Paz Ashdod Oil Refinery slapped with NIS 906,000 fine over black smoke emissions
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Paz Ashdod Oil Refinery slapped with NIS 906,000 fine over black smoke emissions

Refinery, reportedly up for sale, accused of endangering public health and of ‘serious system maintenance failures’ after electric system broke down and backup failed

Sue Surkes is The Times of Israel's environment reporter.

The entrance to the Paz Refinery in Israel's southern port city of Ashdod, January 26, 2013. (Tsafrir Abayov/Flash90)
The entrance to the Paz Refinery in Israel's southern port city of Ashdod, January 26, 2013. (Tsafrir Abayov/Flash90)

The Paz Ashdod oil refinery has been fined NIS 906,000 ($260,000) for an incident in which the firm’s electrical system broke down and thick black smoke was allowed to billow out of chimneys for more than an hour.

The incident took place in 2017.

The Environmental Protection Ministry said in a statement released Wednesday that particles that were not fully combusted entered the air, posing a danger to public health because the particles can penetrate blood vessels and lungs.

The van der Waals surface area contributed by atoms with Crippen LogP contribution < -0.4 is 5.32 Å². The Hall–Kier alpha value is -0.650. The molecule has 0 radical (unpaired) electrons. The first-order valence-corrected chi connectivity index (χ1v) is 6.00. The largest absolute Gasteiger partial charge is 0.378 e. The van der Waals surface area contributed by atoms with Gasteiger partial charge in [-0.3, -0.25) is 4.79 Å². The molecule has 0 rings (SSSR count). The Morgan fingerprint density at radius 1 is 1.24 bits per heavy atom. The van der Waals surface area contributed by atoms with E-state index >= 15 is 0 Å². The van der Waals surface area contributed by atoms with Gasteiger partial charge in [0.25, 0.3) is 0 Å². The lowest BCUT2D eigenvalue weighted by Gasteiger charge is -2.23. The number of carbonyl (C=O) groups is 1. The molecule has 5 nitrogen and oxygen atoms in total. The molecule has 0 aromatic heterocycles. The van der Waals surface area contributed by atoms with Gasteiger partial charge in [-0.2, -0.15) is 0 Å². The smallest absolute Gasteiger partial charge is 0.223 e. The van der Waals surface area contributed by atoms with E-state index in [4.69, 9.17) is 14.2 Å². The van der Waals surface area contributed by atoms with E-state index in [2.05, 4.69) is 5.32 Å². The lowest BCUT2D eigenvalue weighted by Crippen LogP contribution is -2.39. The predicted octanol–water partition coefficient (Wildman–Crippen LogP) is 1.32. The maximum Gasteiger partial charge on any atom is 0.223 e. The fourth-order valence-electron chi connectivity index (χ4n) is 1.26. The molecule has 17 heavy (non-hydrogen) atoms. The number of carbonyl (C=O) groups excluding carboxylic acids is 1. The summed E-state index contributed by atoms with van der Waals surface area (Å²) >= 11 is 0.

The company claimed that the breakdown had occurred during renovations.

But the ministry found that backup systems had failed as well, indicating “serious system maintenance failures” and a lack of preparation in the event of such failures.

The business site The Marker reported on Wednesday that the Paz company was looking to sell the oil refinery, officially as part of a company reorganization.

Paz has reportedly asked the investment bank Leumi Partners to search for a buyer.

Paz chairman Avraham Bigger reportedly wants to focus on the company’s gas stations and associated Yellow minimarkets, and to cash in on the real estate potential of the refinery.

Paz purchased the refinery on Israel’s southern coast from the state in 2006.

According to The Marker, the pressure to sell the refinery stems both from its relatively low profitability and local and international trends toward replacing fossil fuels with renewables, such as solar and wind energy, in order to tackle global warming.

Energy Minister Yuval Steinitz has said he was “considering” raising the country’s renewables target for 2030 from 17 percent to between 25% and 30%, and would be consulting with his professional staff. He also envisages that all cars will be run on electricity by this date.

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